The seven-time Supercars champ looks to get Holden on the board at a circuit where a trip over Bass Strait has traditionally led to success.
By Matthew Clayton on redbull.com
Eyes forward looking at what’s coming rather than back at what has already happened; it’s good advice for anyone driving a Supercar, but on a broader level, it’s a mantra Jamie Whincup is adamant about following.
Yes, he knows that all six races in the new Supercars season have been won by the all-new Ford Mustang; yes, he knows that podium finishes for Holden drivers per se have been hard to come by, the Mustang galloping to 12 of the 18 rostrum spots available so far. But that’s all in the past, and as Whincup prepares to head to one of his happiest hunting grounds at Symmons Plains in Tasmania next week, the present shows that he’s right in the championship mix. At the shortest track on the calendar, it’s time for the seven-time series champ to keep playing the long game.
It’s been a so-so start for anyone not named Scott McLaughlin in this year’s title chase, with the reigning champ winning five of the six races to date. But Whincup, as he does, has hung tough, and a pair of podium finishes at Albert Park for the Melbourne 400, allied with McLaughlin’s bizarre non-score when he clashed with fellow Mustang front-row starter Cam Waters on the formation lap to the grid for Race 5 of the season, has Whincup just 31 points off the series lead heading to Tassie.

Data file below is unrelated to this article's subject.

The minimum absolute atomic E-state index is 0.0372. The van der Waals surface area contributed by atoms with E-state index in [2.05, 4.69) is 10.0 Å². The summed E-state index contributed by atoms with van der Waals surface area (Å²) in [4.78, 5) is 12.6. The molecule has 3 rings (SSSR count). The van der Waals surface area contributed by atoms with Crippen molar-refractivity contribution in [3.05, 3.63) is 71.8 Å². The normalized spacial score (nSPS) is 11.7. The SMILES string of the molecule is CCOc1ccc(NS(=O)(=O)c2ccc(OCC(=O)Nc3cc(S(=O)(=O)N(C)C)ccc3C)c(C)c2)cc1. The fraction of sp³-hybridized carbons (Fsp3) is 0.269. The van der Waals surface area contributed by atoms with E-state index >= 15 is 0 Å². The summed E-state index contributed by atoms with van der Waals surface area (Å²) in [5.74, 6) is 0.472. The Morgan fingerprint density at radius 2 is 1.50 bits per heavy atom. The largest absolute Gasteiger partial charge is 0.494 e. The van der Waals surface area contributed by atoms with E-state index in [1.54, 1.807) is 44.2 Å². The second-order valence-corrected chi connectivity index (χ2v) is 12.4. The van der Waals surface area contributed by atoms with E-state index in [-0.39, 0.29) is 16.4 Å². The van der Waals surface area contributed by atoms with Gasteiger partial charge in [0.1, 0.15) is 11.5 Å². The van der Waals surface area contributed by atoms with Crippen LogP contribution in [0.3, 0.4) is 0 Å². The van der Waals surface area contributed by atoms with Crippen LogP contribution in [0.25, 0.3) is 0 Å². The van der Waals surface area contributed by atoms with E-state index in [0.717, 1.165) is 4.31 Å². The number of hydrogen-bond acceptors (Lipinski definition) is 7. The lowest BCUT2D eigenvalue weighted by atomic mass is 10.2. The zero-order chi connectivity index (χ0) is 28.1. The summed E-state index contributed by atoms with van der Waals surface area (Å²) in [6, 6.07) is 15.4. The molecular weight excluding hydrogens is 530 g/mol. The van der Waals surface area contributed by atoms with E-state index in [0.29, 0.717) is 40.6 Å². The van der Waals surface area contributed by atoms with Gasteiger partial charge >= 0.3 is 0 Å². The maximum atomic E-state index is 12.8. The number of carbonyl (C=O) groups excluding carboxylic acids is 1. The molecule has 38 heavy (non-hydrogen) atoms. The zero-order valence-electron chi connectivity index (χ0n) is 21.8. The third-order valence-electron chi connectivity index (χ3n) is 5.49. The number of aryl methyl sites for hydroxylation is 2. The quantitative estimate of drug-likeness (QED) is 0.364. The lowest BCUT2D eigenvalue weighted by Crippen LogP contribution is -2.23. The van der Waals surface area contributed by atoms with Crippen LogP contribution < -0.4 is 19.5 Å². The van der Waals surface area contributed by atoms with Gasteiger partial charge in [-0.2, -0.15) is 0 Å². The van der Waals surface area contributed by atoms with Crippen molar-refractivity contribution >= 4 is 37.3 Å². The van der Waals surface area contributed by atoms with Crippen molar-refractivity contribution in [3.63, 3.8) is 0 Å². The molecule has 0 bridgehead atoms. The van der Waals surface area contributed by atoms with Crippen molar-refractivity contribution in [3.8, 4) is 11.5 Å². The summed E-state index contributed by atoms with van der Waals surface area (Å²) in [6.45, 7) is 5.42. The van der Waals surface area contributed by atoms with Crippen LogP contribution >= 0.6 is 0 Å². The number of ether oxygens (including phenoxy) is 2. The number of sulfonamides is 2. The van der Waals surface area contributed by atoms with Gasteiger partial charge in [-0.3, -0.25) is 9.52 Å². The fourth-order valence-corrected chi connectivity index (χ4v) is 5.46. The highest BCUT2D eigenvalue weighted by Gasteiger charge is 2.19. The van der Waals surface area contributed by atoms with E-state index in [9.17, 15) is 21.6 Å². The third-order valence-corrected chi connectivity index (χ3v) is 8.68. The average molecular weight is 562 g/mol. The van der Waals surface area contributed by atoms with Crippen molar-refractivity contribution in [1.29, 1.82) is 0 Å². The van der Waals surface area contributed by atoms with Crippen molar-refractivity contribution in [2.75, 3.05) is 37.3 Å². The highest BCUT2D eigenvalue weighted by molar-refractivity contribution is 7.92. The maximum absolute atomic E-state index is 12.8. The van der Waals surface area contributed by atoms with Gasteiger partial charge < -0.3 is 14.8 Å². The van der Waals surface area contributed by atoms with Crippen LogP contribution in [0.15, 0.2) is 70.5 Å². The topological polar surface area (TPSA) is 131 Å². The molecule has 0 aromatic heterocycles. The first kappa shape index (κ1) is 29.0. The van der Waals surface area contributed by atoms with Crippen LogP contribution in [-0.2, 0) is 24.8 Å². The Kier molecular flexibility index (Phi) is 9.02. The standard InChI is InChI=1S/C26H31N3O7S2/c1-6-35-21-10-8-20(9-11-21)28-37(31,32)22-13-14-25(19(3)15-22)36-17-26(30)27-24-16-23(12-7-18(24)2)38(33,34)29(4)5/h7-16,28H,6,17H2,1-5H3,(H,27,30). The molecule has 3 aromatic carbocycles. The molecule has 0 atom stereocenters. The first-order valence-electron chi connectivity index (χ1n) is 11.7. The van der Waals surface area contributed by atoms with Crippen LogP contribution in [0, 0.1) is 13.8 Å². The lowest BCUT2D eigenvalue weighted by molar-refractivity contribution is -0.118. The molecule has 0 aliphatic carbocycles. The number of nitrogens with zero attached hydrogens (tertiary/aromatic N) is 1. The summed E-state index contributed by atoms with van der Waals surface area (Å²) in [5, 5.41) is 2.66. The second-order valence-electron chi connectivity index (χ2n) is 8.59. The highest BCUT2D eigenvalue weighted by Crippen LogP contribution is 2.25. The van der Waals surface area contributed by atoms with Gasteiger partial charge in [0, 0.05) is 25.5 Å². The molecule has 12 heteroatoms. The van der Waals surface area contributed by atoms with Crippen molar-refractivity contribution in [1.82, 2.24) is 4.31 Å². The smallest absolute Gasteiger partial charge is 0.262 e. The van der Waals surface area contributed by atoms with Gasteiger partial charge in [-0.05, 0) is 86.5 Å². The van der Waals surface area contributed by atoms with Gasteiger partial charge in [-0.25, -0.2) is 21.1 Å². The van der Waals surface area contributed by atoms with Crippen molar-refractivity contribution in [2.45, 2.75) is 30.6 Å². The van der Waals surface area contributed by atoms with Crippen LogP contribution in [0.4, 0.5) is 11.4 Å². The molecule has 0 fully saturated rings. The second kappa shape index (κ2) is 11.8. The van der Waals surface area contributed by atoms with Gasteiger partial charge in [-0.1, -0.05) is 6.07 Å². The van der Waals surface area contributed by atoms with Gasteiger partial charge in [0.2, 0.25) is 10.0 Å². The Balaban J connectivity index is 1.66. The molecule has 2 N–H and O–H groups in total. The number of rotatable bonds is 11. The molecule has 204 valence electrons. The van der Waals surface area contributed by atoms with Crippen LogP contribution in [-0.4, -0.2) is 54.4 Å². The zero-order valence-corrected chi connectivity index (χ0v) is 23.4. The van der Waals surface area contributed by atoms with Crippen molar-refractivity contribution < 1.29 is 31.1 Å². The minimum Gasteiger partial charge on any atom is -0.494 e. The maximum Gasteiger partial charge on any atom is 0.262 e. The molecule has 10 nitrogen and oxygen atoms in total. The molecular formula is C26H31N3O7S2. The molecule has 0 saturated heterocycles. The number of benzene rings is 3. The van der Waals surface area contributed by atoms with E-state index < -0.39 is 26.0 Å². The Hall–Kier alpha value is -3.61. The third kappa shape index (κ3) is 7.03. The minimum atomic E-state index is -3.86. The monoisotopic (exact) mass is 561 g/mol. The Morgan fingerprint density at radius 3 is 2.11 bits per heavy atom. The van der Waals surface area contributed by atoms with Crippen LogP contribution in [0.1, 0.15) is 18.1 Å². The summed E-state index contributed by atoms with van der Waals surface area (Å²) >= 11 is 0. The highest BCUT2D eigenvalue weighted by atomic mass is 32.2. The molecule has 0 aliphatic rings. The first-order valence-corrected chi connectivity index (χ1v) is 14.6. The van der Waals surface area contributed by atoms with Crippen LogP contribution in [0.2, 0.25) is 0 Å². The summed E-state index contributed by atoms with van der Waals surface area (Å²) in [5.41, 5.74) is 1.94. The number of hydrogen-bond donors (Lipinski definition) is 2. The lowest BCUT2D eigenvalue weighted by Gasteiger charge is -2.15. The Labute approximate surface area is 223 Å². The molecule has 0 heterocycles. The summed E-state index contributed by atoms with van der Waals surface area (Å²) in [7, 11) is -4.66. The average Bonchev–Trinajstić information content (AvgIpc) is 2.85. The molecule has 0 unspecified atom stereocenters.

“We didn’t have the fastest cars by a long shot, but we worked as a team to do everything we could to get the best results possible,” Whincup said of the Red Bull Holden Racing Team at Albert Park, where a third place in Race 6 was his 200th Supercars podium.
“With Adelaide (where he finished second in the first race of the year), did we maximise it? No, but we were happy in some ways to come out second and third in the championship (with teammate Shane van Gisbergen) after round one. It’s not like it was all doom and gloom. There’s one guy who left there having done a better job than us and hats off to Scotty, they came strong. But there’s 90-odd per cent of the year still to go for us.”
Whincup’s maths might be slightly off, but we take his points as he’s continued to collect his, and he’s expecting the team’s fortunes to change as it gets to grips with a rule tweak over the off-season that has been a game-changer. Writing for redbull.com ahead of the Adelaide 500, recently-retired (from full-time driving duties, anyway) Triple Eight star Craig Lowndes said he felt the change to cars having to run a single spring rather than a combination spring this year would “definitely change the philosophy of the teams and the set-ups for the drivers, and it’s taken away some of the advantage that a Triple Eight or Team Penske might have had.” The latter seem to be on top of it if the results so far are any indication, but J-Dub says his old (and ‘new’, for this year’s enduros) teammate is spot-on, while acknowledging RBHRT “understand we have a lot of work to do”.
“With the twin spring or the combination spring as ‘Lowndesy’ says, you had the best of both worlds,” he says, searching for the right words to explain the impact of the shift to the everyman.